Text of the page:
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Publication numberUS4700144 A
Publication typeGrant
Application numberUS 06/783,995
Publication dateOct 13, 1987
Filing dateOct 4, 1985
Priority dateOct 4, 1985
Fee statusLapsed
Publication number06783995, 783995, US 4700144 A, US 4700144A, US-A-4700144, US4700144 A, US4700144A
InventorsRobert G. Thomson
Original AssigneeGte Communication Systems Corporation
Export CitationBiBTeX, EndNote, RefMan
External Links: USPTO, USPTO Assignment, Espacenet
Differential amplifier feedback current mirror
US 4700144 A
Abstract
A differential amplifier feedback current mirror includes a feedback current source that provides a correction current to one input of a differential amplifier. The correction current is synthesized by comparing a sample of the current delivered by a string of controlled current sources to a reference current set up by a constant current source. A current driver is included in the differential amplifier feedback loop and a current source buss is driven by the current driver. The feedback configuration assures that the current delivered by the dependent controlled current sources accurately tracks the current established by the reference current source, irrespective of the base current offset attributable to each of the dependent controlled current sources.
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Claims(5)
What is claimed is:
1. A differential amplifier feedback current mirror for driving at least one dependent controlled current source, the current mirror comprising:
a differential amplifier having first and second inputs;
a threshold circuit coupled to the first input of the differential amplifier;
a current driver coupled to an output of the differential amplifier;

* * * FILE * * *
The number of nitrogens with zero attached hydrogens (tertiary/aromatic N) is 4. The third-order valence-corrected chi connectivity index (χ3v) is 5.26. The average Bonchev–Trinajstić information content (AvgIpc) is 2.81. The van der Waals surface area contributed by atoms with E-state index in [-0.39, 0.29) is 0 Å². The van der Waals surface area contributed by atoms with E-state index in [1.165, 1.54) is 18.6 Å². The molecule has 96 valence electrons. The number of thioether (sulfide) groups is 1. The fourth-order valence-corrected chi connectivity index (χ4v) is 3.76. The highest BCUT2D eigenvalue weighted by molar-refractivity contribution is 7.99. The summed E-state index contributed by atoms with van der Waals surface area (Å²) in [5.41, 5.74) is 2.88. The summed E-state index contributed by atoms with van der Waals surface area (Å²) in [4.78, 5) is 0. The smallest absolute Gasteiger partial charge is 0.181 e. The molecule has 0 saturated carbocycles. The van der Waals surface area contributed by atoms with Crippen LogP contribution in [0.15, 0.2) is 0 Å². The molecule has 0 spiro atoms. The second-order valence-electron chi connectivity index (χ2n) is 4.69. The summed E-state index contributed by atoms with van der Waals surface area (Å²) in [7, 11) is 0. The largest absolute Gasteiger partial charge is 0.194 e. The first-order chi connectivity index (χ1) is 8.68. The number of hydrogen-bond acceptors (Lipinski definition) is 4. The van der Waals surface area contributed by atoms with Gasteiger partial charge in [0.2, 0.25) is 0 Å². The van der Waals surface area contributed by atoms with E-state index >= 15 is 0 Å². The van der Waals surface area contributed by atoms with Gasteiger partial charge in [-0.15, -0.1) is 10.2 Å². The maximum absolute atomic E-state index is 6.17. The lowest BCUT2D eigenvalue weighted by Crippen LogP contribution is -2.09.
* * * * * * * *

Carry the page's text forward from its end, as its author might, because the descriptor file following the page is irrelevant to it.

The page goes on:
a current bus coupled to the current driver and to the dependent controlled current source for providing bias and current drive to the dependent controlled current source; and
a reference current source coupled to the second input of the differential amplifier, the reference current source comprising:
a first transistor (Q7) having a first electrode for coupling to a first voltage supply, a second electrode coupled to the current bus, and a third electrode coupled to the second input of the differential amplifier;
a second transistor (Q2) having a first electrode for coupling to a second voltage supply, a second electrode, and a third electrode coupled to the second input of the differential amplifier; and
a third transistor (Q1) having a first electrode for coupling to a voltage supply, a second electrode coupled to the second electrode of the second transistor, and a third electrode; and
a constant current source coupled at a first end to the third electrode of the third transistor and at a second end to a voltage supply, wherein the current mirror is so arranged and constructed that changes in the current delivered by the dependent controlled current source are reflected in the current delivered by the current reference to the differential amplifier so that drive current provided by the differential amplifier to the current driver is accordingly modified in a negative-feedback fashion.
2. A differential amplifier feedback current mirror as defined in claim 1 wherein the reference current source normally provides current into the second input of the differential amplifier.
3. A differential amplifier feedback current mirror as defined in claim 2 further comprising a capacitance coupled to the second electrodes of the second and third transistors and coupled to a voltage supply.
4. A reference current source for providing at an output of the reference current source a reference current that varies in accordance with the current delivered by a current driver, the reference current source comprising:
a first transistor (Q7) having a first electrode for coupling to a first voltage supply, a second electrode coupled to the current driver, and a third electrode coupled to the output of the reference current source;
a second trasistor (Q2) having a first electrode for coupling to a second voltage supply, a second electrode, and a third electrode coupled to the output of the reference current source; and